The Department for Work and Pensions (DWP) has stopped answering questions from Disability News Service (DNS), and is refusing to explain why it has taken the “totally unacceptable” step.
Since early July, DWP’s press office has failed to provide a meaningful response to questions submitted by DNS on 10 consecutive news stories.
There has been no explanation from DWP for the apparent refusal to respond on issues including the deaths of benefit claimants, the failure of minister for disabled people Justin Tomlinson to engage with disabled people’s organisations, and the silence of the government’s Disability Unit during the coronavirus pandemic.
In two of the stories, the DWP press office suggested that it could not respond for legal reasons, but with the other eight there was no explanation for the department’s refusal to comment.
The stories DWP refused to comment on include the department being accused of “careless cruelty” after it mistakenly sent out letters to disabled claimants during the pandemic that informed them their disability benefits had been stopped for failing to fill in review forms.
It also failed to comment on its own research which showed that levels of satisfaction with working-age disability benefits had plummeted in the two years to spring 2019.
The department continues to respond to requests from mainstream news organisations, but not to those from DNS, which is run by a disabled journalist, John Pring, and was founded in April 2009.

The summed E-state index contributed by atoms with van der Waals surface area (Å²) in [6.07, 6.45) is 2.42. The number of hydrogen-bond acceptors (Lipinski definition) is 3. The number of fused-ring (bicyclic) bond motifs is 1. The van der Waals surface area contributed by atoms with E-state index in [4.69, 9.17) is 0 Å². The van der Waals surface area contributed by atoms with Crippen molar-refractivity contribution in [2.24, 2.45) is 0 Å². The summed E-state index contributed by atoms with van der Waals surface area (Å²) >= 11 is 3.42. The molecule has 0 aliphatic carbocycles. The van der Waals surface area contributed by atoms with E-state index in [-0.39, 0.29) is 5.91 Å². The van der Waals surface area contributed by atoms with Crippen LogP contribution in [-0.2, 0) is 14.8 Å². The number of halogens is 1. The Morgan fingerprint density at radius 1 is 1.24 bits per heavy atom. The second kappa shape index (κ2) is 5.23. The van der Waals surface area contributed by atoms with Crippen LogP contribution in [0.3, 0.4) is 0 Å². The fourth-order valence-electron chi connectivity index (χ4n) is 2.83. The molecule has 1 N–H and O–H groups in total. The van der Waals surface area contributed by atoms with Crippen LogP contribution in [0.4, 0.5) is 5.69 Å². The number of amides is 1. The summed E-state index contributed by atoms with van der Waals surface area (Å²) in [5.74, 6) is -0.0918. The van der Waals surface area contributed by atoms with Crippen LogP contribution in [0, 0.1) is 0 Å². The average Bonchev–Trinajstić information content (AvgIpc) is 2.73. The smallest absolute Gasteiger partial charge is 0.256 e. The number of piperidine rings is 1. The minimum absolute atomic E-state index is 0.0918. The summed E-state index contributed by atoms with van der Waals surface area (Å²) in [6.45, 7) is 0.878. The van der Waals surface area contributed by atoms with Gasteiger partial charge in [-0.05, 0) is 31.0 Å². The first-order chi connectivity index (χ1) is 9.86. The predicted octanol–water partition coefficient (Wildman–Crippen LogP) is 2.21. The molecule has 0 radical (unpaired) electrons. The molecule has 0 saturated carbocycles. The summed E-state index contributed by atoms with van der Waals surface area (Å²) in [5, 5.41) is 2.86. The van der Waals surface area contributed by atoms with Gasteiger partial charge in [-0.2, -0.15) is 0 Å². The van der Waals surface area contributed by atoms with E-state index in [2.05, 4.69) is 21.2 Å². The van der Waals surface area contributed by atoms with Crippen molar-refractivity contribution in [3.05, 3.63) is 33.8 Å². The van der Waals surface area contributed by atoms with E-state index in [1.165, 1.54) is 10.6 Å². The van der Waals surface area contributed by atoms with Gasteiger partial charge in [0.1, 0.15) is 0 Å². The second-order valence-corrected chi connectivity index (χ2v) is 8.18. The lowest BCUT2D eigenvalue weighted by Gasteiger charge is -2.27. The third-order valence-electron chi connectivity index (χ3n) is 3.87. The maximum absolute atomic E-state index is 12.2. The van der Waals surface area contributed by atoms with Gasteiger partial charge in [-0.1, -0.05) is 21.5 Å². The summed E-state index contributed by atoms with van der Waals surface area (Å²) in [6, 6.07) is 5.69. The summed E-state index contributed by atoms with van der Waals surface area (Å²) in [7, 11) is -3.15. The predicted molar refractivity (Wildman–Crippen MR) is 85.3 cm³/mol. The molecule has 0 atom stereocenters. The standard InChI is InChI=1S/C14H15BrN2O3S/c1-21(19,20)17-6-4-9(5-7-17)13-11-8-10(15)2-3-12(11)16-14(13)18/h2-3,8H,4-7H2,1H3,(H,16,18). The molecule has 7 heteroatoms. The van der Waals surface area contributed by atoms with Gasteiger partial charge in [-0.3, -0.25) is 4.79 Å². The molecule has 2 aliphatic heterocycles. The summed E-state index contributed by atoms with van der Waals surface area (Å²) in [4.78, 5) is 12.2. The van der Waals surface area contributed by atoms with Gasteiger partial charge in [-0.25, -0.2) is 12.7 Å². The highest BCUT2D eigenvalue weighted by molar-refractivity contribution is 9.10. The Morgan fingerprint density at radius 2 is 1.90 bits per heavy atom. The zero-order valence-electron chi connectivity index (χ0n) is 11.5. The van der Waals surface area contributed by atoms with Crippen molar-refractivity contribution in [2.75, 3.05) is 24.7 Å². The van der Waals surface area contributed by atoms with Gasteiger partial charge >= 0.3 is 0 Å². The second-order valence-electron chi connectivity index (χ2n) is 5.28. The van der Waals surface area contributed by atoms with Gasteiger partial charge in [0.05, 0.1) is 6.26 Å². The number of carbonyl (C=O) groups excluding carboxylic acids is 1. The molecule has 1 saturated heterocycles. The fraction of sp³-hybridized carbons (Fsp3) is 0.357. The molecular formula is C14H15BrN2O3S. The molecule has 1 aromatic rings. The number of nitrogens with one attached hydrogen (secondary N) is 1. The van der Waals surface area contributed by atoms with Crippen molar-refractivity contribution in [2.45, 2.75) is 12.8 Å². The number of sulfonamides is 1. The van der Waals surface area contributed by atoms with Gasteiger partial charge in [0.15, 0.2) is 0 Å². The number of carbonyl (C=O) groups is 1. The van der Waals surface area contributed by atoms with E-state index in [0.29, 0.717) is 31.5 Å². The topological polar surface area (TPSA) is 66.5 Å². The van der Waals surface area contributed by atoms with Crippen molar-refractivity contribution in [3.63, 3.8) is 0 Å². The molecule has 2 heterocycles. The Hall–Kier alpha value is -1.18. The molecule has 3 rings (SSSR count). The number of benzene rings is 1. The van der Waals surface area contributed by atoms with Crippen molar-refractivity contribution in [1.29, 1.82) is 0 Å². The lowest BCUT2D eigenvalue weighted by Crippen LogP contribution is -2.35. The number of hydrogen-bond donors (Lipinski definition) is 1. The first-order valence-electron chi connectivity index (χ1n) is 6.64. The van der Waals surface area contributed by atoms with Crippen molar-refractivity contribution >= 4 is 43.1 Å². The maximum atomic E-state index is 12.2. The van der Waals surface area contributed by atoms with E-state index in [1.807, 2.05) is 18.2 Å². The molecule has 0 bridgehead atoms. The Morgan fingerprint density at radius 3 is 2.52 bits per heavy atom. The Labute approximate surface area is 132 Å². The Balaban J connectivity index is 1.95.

A Guardian journalist confirmed yesterday (Wednesday) that DWP was continuing to provide responses to Guardian queries.
This week, DNS asked DWP why it did not appear to be responding to questions, and whether it agreed that its policy appeared to be discriminatory.
DWP had failed to comment by noon today.
Over the last decade, DNS has reported on links between DWP and the deaths of disabled benefit claimants, DWP’s breaches of the UN Convention on the Rights of Persons with Disabilities, evidence of flaws in DWP programmes such as Disability Confident, and misleading statements made to parliament by work and pensions ministers.
Over the last six months, DNS has also exposed repeated breaches of disabled people’s rights by the government during the pandemic.
In July, DNS reported how DWP had re-introduced benefit sanctions, while millions of disabled people were still shielding from the virus, a move described by disabled campaigners as “barbaric” and “life threatening”.
Linda Burnip, co-founder of Disabled People Against Cuts, said: “We are saddened to hear that DWP is failing to answer the important questions put to them by DNS, which is totally unacceptable whatever the reason.
“We hope that this failure of DWP press office is urgently resolved.
“The work and investigations carried out by DNS have uncovered many facts which we’re sure DWP would have preferred to keep covered up and provide a vital resource for disabled people and our campaigns for equality and justice.”
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